Tesla Model S Tested

Tesla Model S P85 driving 1 photo
Photo: original image by autoevolution
Peering into the future has always been a dangerous job, but, obviously, somebody has to do it. Well, when it comes to the future of motoring, that role has been assumed by Tesla Motors and we’ve recently took their Model S for an all-electric spin.
Slotted within the performance sedan segment, our test car was a Model S P85, the quickest of the lot. When you quarter mile time sits close to that of a BMW M5, but you’re saving the planet in the process, you do deserve attention.

And in return for our focus, the Model S is currently treating us with its pleasing directness. Tesla’s creation instantly responds to our inputs, as if it relied on thought command.

Presently we are roaming the city and, thanks to its responsiveness, the Tesla Model S proves superior to ICE (Internal Combustion Engine) competitors such as the Mercedes-Benz CLS or Porsche Panamera.

This electric vehicle almost treats occupants and pedestrians alike - while the Model S doesn’t have a voice, the in-cabin experience is also very silent. Where the Tesla Roadster whined, the Model S keeps quiet, pushing its way through the bends with ease.

Driven up to eight tenths, the Model S P85 can cater to many roles. A family vehicle, a driver’s car, this Tesla performs rather nicely. In fact, your dear ones will not even suspect you’re having fun behind the wheel.

Okay, if you are going to use the Model S’ electric surge, they will notice it. Mash the throttle and the 4647 lbs (2108 kg) sedan launches itself towards the horizon in an amazing manner. Mind you, the magic lasts about two seconds. Subsequently, the Model S settles into a progress that’s less amazing, but still pleasing. After all, the electric motor, which develops 416 hp and 443 lb-ft (601 Nm) of torque, works with a 9.73:1 fixed reduction ratio and there’s only so much it can do.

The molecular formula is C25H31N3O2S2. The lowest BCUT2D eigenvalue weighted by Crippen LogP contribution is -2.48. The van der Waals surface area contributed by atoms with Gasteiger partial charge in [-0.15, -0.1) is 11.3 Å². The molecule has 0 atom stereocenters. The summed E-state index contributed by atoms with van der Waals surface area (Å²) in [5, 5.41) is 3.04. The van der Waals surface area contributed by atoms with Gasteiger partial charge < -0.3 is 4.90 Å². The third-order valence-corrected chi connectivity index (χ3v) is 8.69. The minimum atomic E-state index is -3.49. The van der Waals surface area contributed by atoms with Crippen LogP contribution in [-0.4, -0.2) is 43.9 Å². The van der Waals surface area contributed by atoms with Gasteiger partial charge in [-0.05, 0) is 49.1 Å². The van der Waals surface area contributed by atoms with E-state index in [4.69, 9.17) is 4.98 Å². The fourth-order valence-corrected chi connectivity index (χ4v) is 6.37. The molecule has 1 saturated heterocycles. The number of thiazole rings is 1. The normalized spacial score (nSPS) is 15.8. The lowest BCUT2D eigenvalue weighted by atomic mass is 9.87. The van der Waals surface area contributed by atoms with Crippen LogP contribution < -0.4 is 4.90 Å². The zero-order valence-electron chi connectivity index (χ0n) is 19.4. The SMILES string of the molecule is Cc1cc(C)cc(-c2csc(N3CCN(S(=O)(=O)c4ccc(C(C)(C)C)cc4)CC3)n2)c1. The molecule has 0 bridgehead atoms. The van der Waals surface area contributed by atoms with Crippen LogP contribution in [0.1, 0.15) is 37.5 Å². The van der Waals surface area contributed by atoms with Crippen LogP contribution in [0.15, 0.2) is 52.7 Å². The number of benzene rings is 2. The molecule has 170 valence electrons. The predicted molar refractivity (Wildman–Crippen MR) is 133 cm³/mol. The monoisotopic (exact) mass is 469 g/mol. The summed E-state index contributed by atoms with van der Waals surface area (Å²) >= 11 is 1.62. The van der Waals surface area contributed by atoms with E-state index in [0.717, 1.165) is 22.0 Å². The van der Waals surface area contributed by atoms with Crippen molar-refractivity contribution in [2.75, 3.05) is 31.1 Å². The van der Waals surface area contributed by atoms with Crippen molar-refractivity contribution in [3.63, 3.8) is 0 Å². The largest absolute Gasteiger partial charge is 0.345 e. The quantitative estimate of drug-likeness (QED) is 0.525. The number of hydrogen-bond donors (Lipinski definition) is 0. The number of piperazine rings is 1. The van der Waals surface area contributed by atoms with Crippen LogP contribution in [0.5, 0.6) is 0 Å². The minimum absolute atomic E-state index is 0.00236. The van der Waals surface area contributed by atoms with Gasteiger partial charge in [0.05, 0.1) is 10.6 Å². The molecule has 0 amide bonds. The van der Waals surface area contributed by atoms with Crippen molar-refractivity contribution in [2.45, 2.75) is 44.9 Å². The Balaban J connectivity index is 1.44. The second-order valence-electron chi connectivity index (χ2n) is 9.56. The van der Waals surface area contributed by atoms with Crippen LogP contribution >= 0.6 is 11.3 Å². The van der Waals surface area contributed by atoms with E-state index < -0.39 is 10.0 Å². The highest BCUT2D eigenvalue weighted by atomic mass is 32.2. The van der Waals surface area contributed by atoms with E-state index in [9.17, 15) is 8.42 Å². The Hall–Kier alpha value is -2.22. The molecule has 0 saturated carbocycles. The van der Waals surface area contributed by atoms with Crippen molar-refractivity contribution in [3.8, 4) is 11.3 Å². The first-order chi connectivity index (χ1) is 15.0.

As for the twisty part of the trip, Tesla’s Model S shows nice grip, especially on the optional 21-inch wheels shod in performance rubber. Alas, when you take it past the aforementioned stage, you feel the car’s average power delivery hardware. If not a torque vectoring function, at least a more intelligent diff would’ve been appreciated.

Like Disneyland, the Model S is nice, but overrated. For the “whys” and “hows” following this, you can check out our Tesla Model S review.
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About the author: Andrei Tutu
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In his quest to bring you the most impressive automotive creations, Andrei relies on learning as a superpower. There's quite a bit of room in the garage that is this aficionado's heart, so factory-condition classics and widebody contraptions with turbos poking through the hood can peacefully coexist.
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